Mass Violence and Atrocities | Selected Article
The Potential of Private Enterprise
Strengthening Resilience in Southern Iraq
In August 2018, images circulated across Iraqi social media showing the southern city of Basra’s famous Shatt al-Arab waterway flowing black with pollution. The ailing freshwater lifeline, which passes through the heart of Iraq’s third-most-populous city and oil-producing nucleus, provided a striking visual depiction of the slow-churning environmental and socioeconomic ills plaguing southern Iraq today. These challenges, coupled with Baghdad’s decade-long inability to manage the effects of unemployment, displacement, and poverty on southern Iraqi communities, fueled widespread protests that roiled southern provinces throughout the summer and rattled the country’s post-2003 political system. Demonstrations presaged looming violence in southern Iraq and compounded a sense of unraveling within what many observers had considered the country’s most stable region. The Iraqi government had long taken southern Iraq for granted amid more-pressing security concerns. However, the May 2018 parliamentary elections, in which only approximately 14.4 percent of eligible Basrawi voters participated, pushed simmering anger at the region’s decay into high gear. By October 2018, policymakers had few palatable options to avoid looming violence in the region.
Baghdad today faces a critical question: how to build communities resilient to the economically and politically driven instability threatening to upend southern Iraq. Of course, economic factors are not the sole drivers of conflict in southern Iraq. Yet they point to the deeper political and governance failures—chiefly rampant corruption, environmental decay, and insufficient service provision—motivating protesters and militants. The answer to these challenges may lie with young Iraqis eager to expand outside the country’s increasingly bloated public sector. The south’s mass protests, although dangerous, also point toward new opportunities for restructuring southern Iraq’s economic and social patterns.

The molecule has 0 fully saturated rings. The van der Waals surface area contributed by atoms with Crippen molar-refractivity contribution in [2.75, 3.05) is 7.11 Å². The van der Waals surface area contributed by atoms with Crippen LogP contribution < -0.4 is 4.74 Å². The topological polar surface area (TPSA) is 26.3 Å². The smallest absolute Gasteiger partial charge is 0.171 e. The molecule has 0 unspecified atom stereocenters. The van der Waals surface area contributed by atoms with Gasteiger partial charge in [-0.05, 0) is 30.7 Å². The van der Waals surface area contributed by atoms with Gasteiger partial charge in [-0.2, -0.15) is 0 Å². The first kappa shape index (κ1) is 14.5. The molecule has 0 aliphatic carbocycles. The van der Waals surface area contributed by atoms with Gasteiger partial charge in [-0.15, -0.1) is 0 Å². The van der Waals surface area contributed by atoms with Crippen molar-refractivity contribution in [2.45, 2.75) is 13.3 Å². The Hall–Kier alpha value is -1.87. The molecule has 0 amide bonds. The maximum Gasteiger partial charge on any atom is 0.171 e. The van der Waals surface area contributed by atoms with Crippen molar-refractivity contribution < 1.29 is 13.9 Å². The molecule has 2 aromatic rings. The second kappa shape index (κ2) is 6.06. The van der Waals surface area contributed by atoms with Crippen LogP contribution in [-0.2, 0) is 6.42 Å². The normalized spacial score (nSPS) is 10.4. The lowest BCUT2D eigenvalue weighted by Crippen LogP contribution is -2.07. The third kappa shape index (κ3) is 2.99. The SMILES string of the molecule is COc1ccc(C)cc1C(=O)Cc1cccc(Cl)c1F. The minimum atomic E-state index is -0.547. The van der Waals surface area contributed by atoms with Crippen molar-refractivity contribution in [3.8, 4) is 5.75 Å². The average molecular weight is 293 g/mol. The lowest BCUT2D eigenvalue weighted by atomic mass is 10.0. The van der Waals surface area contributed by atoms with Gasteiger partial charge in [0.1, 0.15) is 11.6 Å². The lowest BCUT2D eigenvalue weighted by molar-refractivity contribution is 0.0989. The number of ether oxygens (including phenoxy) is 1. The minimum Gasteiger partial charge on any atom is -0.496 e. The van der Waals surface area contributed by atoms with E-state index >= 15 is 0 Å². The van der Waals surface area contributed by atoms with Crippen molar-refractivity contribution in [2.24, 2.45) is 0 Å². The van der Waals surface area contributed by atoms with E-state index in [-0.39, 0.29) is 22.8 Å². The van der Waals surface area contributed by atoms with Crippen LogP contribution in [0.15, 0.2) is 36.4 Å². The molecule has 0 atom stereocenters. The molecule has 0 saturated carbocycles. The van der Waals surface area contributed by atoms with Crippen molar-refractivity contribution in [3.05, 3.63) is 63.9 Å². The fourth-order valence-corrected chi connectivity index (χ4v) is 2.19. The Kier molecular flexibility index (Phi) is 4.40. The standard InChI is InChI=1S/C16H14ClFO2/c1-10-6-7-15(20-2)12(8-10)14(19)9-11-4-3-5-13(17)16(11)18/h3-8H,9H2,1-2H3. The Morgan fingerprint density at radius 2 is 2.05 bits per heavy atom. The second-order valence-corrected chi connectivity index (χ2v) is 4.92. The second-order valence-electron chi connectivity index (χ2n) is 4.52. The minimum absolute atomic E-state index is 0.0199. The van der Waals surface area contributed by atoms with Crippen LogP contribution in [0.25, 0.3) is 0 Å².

Private enterprise, emerging as a possible solution for ballooning youth unemployment and economic malaise, offers an energized young population alternatives to the violent nonstate groups that have fostered conditions for current instability. For many Basrawis, the key to future resilience lies not amid Baghdad’s stale political debates but rather in the hands of southerners eager to invest time, money, and relationships in their communities.
Threat of Violence
The protests that swept across southern and central Iraq in summer 2018 emerged partially as an outpouring of anger against Baghdad’s failure to deliver on promises of economic revitalization and development in the period following the Islamic State of Iraq and al-Sham (ISIS). Since February, Iraqi politicians have pledged renewed support in the form of private investment and foreign capital flows to communities impacted by the four-year military campaign against ISIS. However, this summer’s water shortage, which exacerbated a worsening public health emergency and agricultural collapse, highlighted what many demonstrators believed to be the hollowness of Baghdad’s response to the south’s interrelated challenges. In late July, one student protester in Basra city explained his decision to join the protest movement thus: “The government and the politicians left us no choice but to revolt. The price of their inaction is rage. Perhaps if we shout, they’ll listen.”
His anger speaks to the drivers of instability threatening Iraq’s oil-producing heartland. Nearly 15 years after the fall of Saddam Hussein’s regime, southern Iraq remains without sufficient electricity, water, health care, education, or other basic services despite vast oil wealth and sustained foreign energy-sector investment. Ongoing economic challenges, including high unemployment and rising poverty, have narrowed focus among many southern communities on the deeper governance failures, fomenting increasingly vocal rejections of Baghdad’s political actors. Critically, the Iraqi government’s inability to draft legislation or policies that address such interrelated sources of instability—chiefly graft, corruption, and insufficient service provision—has pushed the region toward violence.